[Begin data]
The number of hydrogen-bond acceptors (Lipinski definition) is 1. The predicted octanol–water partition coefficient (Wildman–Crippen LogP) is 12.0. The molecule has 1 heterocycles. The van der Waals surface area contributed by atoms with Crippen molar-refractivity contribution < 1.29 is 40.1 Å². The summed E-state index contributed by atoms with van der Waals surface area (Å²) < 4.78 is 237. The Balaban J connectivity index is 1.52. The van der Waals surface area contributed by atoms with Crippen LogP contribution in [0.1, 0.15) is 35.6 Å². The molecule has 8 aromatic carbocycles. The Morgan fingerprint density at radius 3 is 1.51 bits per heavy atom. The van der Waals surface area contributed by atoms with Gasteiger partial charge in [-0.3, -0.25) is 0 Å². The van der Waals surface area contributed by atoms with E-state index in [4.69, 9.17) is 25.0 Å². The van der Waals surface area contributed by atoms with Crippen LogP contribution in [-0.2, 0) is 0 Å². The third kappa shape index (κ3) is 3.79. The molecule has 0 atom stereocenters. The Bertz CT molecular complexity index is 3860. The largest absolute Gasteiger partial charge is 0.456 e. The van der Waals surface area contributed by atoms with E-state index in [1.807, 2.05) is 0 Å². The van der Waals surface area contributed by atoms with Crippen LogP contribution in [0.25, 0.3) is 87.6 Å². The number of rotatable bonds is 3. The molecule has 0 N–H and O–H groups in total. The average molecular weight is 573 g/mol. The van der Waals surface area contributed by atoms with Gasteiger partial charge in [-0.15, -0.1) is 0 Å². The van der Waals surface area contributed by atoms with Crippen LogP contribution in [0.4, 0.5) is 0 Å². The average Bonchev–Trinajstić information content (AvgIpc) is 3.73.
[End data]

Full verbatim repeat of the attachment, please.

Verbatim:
The number of hydrogen-bond acceptors (Lipinski definition) is 1. The predicted octanol–water partition coefficient (Wildman–Crippen LogP) is 12.0. The molecule has 1 heterocycles. The van der Waals surface area contributed by atoms with Crippen molar-refractivity contribution < 1.29 is 40.1 Å². The summed E-state index contributed by atoms with van der Waals surface area (Å²) < 4.78 is 237. The Balaban J connectivity index is 1.52. The van der Waals surface area contributed by atoms with Crippen LogP contribution in [0.1, 0.15) is 35.6 Å². The molecule has 8 aromatic carbocycles. The Morgan fingerprint density at radius 3 is 1.51 bits per heavy atom. The van der Waals surface area contributed by atoms with Gasteiger partial charge in [-0.3, -0.25) is 0 Å². The van der Waals surface area contributed by atoms with E-state index in [4.69, 9.17) is 25.0 Å². The van der Waals surface area contributed by atoms with Crippen LogP contribution in [-0.2, 0) is 0 Å². The third kappa shape index (κ3) is 3.79. The molecule has 0 atom stereocenters. The Bertz CT molecular complexity index is 3860. The largest absolute Gasteiger partial charge is 0.456 e. The van der Waals surface area contributed by atoms with E-state index in [1.807, 2.05) is 0 Å². The van der Waals surface area contributed by atoms with Crippen LogP contribution in [0.25, 0.3) is 87.6 Å². The number of rotatable bonds is 3. The molecule has 0 N–H and O–H groups in total. The average molecular weight is 573 g/mol. The van der Waals surface area contributed by atoms with Gasteiger partial charge in [-0.15, -0.1) is 0 Å². The van der Waals surface area contributed by atoms with Crippen LogP contribution in [0.4, 0.5) is 0 Å². The average Bonchev–Trinajstić information content (AvgIpc) is 3.73.